One of my favorite places is the back garden at Museu da Casa Brasileira. Pre-COVID, the museum had something in the garden each weekend - live music, craft or food festivals, kids weekends with entertainment and acts, garden shows, and more. It is a nice place to go and just sit and be. Even though you are in the middle of the city, it feels like a slice of nature and stillness with great people watching. I am eager to visit again when the world opens back up. 


9. Are you more of a rule keeper or a rule breaker? 
Rule follower. Full stop. I start sweating, simply thinking about breaking the rules. I wish I could be more rebellious, but my middle-child, people-pleaser instincts are too strong.


10. What is your favorite thing about Graded?
The energy. Being on campus provides an energy that is hard to explain. I think it is a combination of the amazing humans, the beautiful grounds, the dedicated staff who keep our space clean, safe, and green, the excitement in the classrooms and on the fields, the strong coffee and delicious meals prepared for us, and the palpable love of education that makes this place buzz. Even on "off days," it is hard not to pick up on the positive energy and feel a little bit better when you arrive on campus. It really is a unique place to work and learn, eh?!?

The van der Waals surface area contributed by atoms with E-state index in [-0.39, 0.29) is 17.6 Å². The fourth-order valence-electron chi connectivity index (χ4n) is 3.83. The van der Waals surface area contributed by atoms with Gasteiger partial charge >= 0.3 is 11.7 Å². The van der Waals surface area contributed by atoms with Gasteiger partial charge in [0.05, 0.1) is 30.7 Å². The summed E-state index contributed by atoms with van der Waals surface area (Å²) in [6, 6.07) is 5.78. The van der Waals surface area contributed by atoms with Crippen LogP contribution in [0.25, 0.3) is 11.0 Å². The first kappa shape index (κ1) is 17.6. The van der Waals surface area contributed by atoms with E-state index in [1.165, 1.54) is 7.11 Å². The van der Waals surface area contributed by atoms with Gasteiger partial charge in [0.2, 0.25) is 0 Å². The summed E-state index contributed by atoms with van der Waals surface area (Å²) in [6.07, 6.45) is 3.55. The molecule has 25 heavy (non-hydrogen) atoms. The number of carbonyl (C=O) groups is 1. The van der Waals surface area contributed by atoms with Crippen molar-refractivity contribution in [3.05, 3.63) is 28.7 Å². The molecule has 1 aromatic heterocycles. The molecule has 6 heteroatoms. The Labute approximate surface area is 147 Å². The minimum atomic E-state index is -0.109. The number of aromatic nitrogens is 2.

The Graded Gazette -

1. What years did you attend Graded?
I attended Graded from Kindergarten in 2001 to senior year in 2014.


2. You were a member of the Graded Scholar Program. How did it impact your life? 
Access to a Graded education was such a blessing for my family and me! Receiving a scholarship allowed me to pursue everything that I set my mind to. The Graded Scholar Program was a tremendous opportunity that inspired me to work hard and to aim high. Graded exposed me to different experiences and ideas I had not imagined. For example, the concept of studying abroad, or even living abroad, never crossed my mind. In middle school, I realized I would like to attend college in the US, and I started laying out my plans for the future. Graded made that possible for me - from expanding my horizons to offering the best resources and connections to help me achieve my goal. 


3. What made Graded special? What is your fondest memory from your 13 years there?